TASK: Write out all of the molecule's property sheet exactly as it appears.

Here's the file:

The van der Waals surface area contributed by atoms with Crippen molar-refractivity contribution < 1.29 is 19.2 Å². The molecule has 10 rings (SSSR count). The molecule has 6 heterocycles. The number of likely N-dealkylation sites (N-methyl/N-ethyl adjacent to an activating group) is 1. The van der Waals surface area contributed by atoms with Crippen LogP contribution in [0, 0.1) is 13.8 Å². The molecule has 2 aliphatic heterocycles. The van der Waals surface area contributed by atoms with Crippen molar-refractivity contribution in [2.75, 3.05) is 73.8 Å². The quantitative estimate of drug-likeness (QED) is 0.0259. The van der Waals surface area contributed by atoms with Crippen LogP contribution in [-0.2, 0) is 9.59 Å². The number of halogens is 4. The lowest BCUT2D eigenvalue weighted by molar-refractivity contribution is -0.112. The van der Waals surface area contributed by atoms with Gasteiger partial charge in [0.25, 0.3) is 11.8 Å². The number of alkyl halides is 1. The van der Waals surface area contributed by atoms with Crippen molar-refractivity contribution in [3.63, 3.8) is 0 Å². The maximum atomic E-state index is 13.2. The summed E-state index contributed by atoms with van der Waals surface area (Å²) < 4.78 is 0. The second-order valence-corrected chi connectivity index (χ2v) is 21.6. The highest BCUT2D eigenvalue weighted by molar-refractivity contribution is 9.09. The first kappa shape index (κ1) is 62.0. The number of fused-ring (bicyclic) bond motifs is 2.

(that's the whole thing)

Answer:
The van der Waals surface area contributed by atoms with Crippen molar-refractivity contribution < 1.29 is 19.2 Å². The molecule has 10 rings (SSSR count). The molecule has 6 heterocycles. The number of likely N-dealkylation sites (N-methyl/N-ethyl adjacent to an activating group) is 1. The van der Waals surface area contributed by atoms with Crippen LogP contribution in [0, 0.1) is 13.8 Å². The molecule has 2 aliphatic heterocycles. The van der Waals surface area contributed by atoms with Crippen molar-refractivity contribution in [2.75, 3.05) is 73.8 Å². The quantitative estimate of drug-likeness (QED) is 0.0259. The van der Waals surface area contributed by atoms with Crippen LogP contribution in [-0.2, 0) is 9.59 Å². The number of halogens is 4. The lowest BCUT2D eigenvalue weighted by molar-refractivity contribution is -0.112. The van der Waals surface area contributed by atoms with Gasteiger partial charge in [0.25, 0.3) is 11.8 Å². The number of alkyl halides is 1. The van der Waals surface area contributed by atoms with Crippen molar-refractivity contribution in [3.63, 3.8) is 0 Å². The maximum atomic E-state index is 13.2. The summed E-state index contributed by atoms with van der Waals surface area (Å²) < 4.78 is 0. The second-order valence-corrected chi connectivity index (χ2v) is 21.6. The highest BCUT2D eigenvalue weighted by molar-refractivity contribution is 9.09. The first kappa shape index (κ1) is 62.0. The number of fused-ring (bicyclic) bond motifs is 2.